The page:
The National Sea Grant College Program (Sea Grant) was enacted by U. S. Congress in 1966 (amended in 2020, Public Law 116-221) to support leveraged federal and state partnerships that harness the intellectual capacity of the nation’s universities and research institutions to solve problems and
generate opportunities in coastal communities.
The American lobster (Homarus americanus) is one of the most iconic modern American fisheries.
It is one of the largest and most valuable fisheries along the Atlantic coast.
In 2018, the American lobster fishery was the highest valued species group for U. S. commercial fisheries and seafood industries, valued at $684 million dollars.
While lobster landings continue to remain above historical averages, NOAA Fisheries data showed a 15% decline in pounds of American lobster landed in 2019 from the data collected the previous year.
Rising ocean temperatures have caused global fish population distribution shifts, and studies suggest warming temperatures may also directly impact the migration, growth, maturity, and natural mortality of American lobster.
Ecosystem shifts, food web changes, and ocean acidification all present threats to the American lobster fishery in the Gulf of Maine, Georges Bank, and southern New England.
The 2020 Atlantic States Marine Fisheries Commission Lobster Benchmark Stock Assessment found the stock in the Gulf of Maine/Georges Bank to be healthy but uncertainty about its future remains as the Gulf of Maine continues to warm rapidly.
The assessment for the southern New England lobster fishery showed that the fishery was depleted, and found no projection of a resurgence.A growing body of research has shown the influence of environmental factors, particularly water temperature, on the American lobster’s life history and its population dynamics.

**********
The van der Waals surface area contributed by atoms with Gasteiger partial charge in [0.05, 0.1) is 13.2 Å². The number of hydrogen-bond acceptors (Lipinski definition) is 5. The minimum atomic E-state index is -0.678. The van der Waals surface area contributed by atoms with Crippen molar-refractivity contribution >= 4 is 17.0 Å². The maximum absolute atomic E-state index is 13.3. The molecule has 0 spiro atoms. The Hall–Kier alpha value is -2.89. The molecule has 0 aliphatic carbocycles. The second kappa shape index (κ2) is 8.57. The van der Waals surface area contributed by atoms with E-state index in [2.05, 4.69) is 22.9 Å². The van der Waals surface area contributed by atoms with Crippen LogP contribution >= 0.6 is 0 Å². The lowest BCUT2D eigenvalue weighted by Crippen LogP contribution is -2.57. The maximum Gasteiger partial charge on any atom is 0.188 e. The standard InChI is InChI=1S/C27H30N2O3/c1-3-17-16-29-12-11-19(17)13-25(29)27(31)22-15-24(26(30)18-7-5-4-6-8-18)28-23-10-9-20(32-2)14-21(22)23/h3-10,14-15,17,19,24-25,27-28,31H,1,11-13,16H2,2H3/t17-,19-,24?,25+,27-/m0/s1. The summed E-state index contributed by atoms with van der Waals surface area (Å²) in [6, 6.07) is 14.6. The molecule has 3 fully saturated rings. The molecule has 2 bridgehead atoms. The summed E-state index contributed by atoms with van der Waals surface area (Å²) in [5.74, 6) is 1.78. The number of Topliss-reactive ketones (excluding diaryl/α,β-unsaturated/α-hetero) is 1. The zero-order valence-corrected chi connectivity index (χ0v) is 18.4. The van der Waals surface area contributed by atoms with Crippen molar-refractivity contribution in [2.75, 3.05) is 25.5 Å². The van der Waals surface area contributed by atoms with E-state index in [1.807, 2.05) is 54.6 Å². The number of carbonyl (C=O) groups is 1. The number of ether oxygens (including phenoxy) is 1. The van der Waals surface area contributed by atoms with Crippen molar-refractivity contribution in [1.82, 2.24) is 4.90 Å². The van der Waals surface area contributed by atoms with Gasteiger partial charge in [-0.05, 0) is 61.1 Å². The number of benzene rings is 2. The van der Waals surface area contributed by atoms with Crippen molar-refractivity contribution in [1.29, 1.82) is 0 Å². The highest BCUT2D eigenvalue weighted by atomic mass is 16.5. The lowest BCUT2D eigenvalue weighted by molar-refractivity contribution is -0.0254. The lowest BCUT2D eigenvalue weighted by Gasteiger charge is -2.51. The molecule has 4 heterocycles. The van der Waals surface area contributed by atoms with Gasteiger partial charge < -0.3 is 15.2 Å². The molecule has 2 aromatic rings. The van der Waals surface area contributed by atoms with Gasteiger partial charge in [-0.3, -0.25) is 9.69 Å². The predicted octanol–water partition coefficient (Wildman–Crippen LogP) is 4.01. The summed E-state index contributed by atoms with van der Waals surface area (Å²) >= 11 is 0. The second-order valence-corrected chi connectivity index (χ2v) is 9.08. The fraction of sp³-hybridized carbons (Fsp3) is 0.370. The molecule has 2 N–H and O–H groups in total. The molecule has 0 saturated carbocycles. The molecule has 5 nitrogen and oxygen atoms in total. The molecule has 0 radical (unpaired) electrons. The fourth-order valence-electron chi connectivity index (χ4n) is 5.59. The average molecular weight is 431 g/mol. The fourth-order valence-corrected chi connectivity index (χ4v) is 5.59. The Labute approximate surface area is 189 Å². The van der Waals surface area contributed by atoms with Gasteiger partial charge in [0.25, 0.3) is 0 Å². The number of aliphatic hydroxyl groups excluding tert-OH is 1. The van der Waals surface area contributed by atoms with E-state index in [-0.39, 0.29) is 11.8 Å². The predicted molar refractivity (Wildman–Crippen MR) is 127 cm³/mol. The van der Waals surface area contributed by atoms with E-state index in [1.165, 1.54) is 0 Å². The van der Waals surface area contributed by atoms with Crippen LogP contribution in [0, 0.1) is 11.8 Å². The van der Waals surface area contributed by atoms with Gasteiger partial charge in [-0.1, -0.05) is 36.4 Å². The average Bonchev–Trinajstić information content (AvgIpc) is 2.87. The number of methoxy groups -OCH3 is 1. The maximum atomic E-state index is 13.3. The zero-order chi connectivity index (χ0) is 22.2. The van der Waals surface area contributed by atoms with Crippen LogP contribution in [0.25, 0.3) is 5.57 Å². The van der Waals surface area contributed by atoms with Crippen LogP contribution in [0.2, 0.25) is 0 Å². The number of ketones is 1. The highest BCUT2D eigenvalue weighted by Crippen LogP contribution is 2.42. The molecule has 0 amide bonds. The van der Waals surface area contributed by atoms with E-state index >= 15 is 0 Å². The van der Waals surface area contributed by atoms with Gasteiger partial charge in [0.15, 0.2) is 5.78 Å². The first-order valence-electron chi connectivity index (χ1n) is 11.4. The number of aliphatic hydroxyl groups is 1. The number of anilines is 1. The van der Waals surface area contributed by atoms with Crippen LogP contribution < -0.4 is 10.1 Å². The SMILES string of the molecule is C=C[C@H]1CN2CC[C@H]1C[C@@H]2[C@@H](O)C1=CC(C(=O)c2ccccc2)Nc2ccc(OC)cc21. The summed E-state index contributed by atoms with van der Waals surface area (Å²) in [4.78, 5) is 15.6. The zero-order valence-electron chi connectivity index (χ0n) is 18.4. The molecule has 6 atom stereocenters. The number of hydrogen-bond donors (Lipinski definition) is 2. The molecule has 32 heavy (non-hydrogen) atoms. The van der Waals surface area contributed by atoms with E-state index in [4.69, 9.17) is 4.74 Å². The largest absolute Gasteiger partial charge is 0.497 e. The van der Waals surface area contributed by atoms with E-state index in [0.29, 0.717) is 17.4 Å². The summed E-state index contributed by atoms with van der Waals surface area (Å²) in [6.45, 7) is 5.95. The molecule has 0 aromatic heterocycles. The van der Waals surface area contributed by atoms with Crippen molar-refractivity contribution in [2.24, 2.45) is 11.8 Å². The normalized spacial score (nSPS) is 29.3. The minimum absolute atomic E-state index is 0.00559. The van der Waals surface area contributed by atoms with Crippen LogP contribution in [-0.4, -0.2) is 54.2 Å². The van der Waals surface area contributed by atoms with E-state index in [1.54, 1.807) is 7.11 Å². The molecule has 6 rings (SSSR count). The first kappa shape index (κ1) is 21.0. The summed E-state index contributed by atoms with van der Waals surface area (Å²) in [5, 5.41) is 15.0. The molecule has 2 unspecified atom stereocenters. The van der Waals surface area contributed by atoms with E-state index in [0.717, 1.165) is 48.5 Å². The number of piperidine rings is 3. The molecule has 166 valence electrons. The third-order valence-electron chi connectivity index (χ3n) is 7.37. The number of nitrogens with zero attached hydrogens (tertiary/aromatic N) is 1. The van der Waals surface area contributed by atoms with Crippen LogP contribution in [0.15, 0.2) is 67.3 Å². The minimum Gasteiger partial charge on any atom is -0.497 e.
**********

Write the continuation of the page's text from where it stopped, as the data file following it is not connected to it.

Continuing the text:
From southern New England through downeast Maine the environmental conditions for the range of the American lobster are dynamic and changing quickly.
Increased understanding of the rate and scale of these changes are important for the management of this commercial industry whose ex-vessel value was nearly $630 million dollars in 201 9. As the fishery adapts to the effects of environmental change, teams of researchers, as well as research partnerships between state agencies, academia, and/or industry are needed to understand the potential ecological and economic implications of those changes for the ecosystem and the fishing communities that rely on the resource.
In FY21, the American Lobster Research Program will support teams of researchers and will strongly encourage research partnerships between state agencies, academia, and/or industry to address critical gaps in knowledge about how the American lobster and how its fishery is being impacted by environmental change.
The program is informed by past listening sessions with regional fishing industry stakeholders, state and federal fisheries managers, and university, state and federal fisheries researchers.